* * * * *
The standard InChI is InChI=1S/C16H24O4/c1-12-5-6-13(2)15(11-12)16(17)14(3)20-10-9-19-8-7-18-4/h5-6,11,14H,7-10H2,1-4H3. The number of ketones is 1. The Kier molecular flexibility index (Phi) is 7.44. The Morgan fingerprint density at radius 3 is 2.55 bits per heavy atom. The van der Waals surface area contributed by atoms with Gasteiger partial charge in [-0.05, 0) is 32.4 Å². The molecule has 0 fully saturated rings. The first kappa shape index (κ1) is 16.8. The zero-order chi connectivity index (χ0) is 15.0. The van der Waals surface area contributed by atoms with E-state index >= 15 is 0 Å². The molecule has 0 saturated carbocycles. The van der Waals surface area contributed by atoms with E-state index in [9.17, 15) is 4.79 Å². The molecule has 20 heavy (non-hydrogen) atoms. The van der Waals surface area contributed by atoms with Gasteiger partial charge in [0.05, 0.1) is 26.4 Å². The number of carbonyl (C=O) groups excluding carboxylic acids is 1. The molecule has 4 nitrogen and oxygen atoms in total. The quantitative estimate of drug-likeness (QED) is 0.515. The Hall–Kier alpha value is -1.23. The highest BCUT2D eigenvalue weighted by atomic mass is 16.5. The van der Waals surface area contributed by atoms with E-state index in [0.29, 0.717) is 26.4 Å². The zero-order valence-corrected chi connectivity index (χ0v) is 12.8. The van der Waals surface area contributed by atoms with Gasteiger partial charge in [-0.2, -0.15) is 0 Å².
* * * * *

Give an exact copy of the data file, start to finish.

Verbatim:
The standard InChI is InChI=1S/C16H24O4/c1-12-5-6-13(2)15(11-12)16(17)14(3)20-10-9-19-8-7-18-4/h5-6,11,14H,7-10H2,1-4H3. The number of ketones is 1. The Kier molecular flexibility index (Phi) is 7.44. The Morgan fingerprint density at radius 3 is 2.55 bits per heavy atom. The van der Waals surface area contributed by atoms with Gasteiger partial charge in [-0.05, 0) is 32.4 Å². The molecule has 0 fully saturated rings. The first kappa shape index (κ1) is 16.8. The zero-order chi connectivity index (χ0) is 15.0. The van der Waals surface area contributed by atoms with E-state index >= 15 is 0 Å². The molecule has 0 saturated carbocycles. The van der Waals surface area contributed by atoms with E-state index in [9.17, 15) is 4.79 Å². The molecule has 20 heavy (non-hydrogen) atoms. The van der Waals surface area contributed by atoms with Gasteiger partial charge in [0.05, 0.1) is 26.4 Å². The number of carbonyl (C=O) groups excluding carboxylic acids is 1. The molecule has 4 nitrogen and oxygen atoms in total. The quantitative estimate of drug-likeness (QED) is 0.515. The Hall–Kier alpha value is -1.23. The highest BCUT2D eigenvalue weighted by atomic mass is 16.5. The van der Waals surface area contributed by atoms with E-state index in [0.29, 0.717) is 26.4 Å². The zero-order valence-corrected chi connectivity index (χ0v) is 12.8. The van der Waals surface area contributed by atoms with Gasteiger partial charge in [-0.2, -0.15) is 0 Å².